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BFCSA investigates fraud involving lenders, spruikers and financial planners worldwide.  Full Doc, Low Doc, No Doc loans, Lines of Credit and Buffer loans appear to be normal profit making financial products, however, these loans are set to implode within seven years.  For the past two decades, Ms Brailey, President of BFCSA (Inc), has been a tireless campaigner, championing the cause of older and low income people around the Globe who have fallen victim to banking and finance scams.  She has found that people of all ages are being targeted by Bankers offering faulty lending products. BFCSA warn that anyone who has signed up for one of these financial products, is in grave danger of losing their home.


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BFCSA: Housing affordability could see exodus of essential workers in Sydney and Melbourne

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Housing affordability could see exodus of essential workers in Sydney and Melbourne April 2019

Tim Rose


Sydney and Melbourne could be faced with a shortage of essential workers because they are unable to afford to buy a home in the two cities, a new report has warned.

PwC's Deposit Gap Dilemma report, commissioned by Teachers Mutual Bank and Genworth Mortgage Insurance Australia and based on a CoreData survey of more than 1000 people, found the two cities could see an exodus of "key workers" without government intervention.

The report defined key workers as teachers, nurses, ambulance officers, paramedics, fire and emergency service staff.

An alarming 79 per cent of workers surveyed in those professions in Sydney and Melbourne believed home ownership was not achievable, with around a quarter looking to either relocate or even change careers.

And not without reason. According to the report, they would need to save for nine years in Melbourne and 12 years in Sydney just to have enough for a 20 per cent deposit.

"House prices would need to fall at least another 60 per cent in Sydney and 50 per cent in Melbourne to enable single key worker households to save a 20 per cent deposit within five years," the report said.

It also found key workers are making disproportionate sacrifices in order to afford their homes, with nearly half working overtime – a rate nearly double that of the general population.

A quarter of workers live with family or friends to save a deposit and 29 per cent are delaying starting family because of financial pressures.

Nine finance editor Ross Greenwood said the issue needed to be addressed or it would continue to "bubble away".

"The fact of the matter is, our cities have become unaffordable for the people who provide the essential services to those communities," he told Today.

"You can't live without them but then those people are finding they can't live in these major cities."

The report suggested eligible workers could be allowed to deduct some costs needed to buy an owner-occupier home, such as mortgage insurance or loan application fees.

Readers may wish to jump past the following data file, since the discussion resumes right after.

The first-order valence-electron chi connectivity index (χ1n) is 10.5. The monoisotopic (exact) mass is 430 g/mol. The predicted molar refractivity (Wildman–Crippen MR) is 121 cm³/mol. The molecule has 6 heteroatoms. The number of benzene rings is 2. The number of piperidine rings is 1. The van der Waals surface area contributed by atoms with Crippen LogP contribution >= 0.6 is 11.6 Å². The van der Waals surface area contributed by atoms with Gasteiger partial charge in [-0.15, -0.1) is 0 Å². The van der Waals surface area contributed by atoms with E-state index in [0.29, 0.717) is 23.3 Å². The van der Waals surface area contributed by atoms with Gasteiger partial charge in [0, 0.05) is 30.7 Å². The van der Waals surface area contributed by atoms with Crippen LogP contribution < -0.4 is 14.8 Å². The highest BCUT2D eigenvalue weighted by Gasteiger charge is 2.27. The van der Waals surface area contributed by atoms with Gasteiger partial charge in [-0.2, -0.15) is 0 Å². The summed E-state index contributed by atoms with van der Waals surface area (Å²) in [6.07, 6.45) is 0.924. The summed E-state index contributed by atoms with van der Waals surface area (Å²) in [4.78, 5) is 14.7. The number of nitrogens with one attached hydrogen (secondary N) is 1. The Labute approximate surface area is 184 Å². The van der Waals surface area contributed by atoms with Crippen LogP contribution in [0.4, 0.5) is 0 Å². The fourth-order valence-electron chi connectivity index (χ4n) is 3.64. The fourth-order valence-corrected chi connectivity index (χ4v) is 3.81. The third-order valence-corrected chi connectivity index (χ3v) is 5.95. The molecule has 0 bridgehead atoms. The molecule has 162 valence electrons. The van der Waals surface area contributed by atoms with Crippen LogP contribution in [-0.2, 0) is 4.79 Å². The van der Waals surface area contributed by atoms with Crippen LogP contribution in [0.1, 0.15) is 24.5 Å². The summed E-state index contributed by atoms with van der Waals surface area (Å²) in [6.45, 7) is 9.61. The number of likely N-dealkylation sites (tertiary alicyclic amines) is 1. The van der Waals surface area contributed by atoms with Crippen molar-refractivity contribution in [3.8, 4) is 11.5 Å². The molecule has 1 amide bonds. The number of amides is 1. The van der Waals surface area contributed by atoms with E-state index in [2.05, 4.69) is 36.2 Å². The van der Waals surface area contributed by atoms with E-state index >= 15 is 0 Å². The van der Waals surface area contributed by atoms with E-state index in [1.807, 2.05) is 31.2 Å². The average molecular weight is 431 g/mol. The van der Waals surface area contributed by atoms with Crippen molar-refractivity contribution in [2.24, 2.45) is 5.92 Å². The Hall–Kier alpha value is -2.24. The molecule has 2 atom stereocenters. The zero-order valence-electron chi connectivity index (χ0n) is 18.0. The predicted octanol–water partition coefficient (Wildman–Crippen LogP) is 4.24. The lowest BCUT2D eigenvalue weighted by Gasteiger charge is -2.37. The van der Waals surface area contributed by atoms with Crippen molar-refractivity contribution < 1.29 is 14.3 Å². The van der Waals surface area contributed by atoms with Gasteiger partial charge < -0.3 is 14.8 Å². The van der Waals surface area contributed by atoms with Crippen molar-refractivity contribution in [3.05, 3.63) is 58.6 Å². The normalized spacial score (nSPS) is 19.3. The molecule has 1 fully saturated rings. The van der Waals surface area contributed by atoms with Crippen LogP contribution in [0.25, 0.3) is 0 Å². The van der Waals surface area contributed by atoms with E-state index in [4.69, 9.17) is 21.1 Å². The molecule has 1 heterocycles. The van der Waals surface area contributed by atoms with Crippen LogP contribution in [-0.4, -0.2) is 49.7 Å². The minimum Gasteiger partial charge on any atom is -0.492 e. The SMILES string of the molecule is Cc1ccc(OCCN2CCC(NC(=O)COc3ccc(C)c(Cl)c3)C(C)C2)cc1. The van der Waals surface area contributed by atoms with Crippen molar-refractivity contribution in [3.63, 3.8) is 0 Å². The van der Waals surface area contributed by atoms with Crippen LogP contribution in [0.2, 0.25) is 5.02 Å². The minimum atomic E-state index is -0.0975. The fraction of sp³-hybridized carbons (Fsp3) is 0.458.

Greenwood said state and federal governments could also provide other incentives to keep essential workers in the areas where they are needed, given the demand for health services is higher in densely populated inner-cities.

"Maybe one answer could be changing the tax rates for these people who provide these essential services," he said.

"Your problem then is who's providing an essential service and who's not? That's one of the problems.

"I'm wondering if people who provide these essential services should be given some type of allowance – which means the taxpayer has to help to fund them – to live close in our capital cities, where the cost of living is especially high.

"Something needs to be done, otherwise our cities may be short of these essential workers."

PwC Australia partner Jeremy Thorpe said government assistance had worked elsewhere.

"Key worker shortages are not unique to Australia's major cities," Mr Thorpe said.

"Overseas experience shows that governments can successfully halt the loss of staff in the education, health and emergency sectors by implementing programs to assist them in buying homes in metropolitan areas."

Georgette Nicholas, CEO and Managing Director of Genworth, said the consequences could be dire if key workers continue to be priced out of our major cities.

"We need to discuss and identify a range of solutions that help support key workers buy a home," Ms Nicholas said.

"The viability of essential education, health and emergency services in our two biggest cities could depend on it."

The report found housing pressures remained constant despite recent house price falls.

"Although house prices in Sydney and Melbourne have dropped by 12.3 per cent and 8.7 per cent from their respective 2017 peaks, the barriers to housing affordability for key workers are entrenched, and not significantly alleviated by price depreciation in this range," PwC reported.


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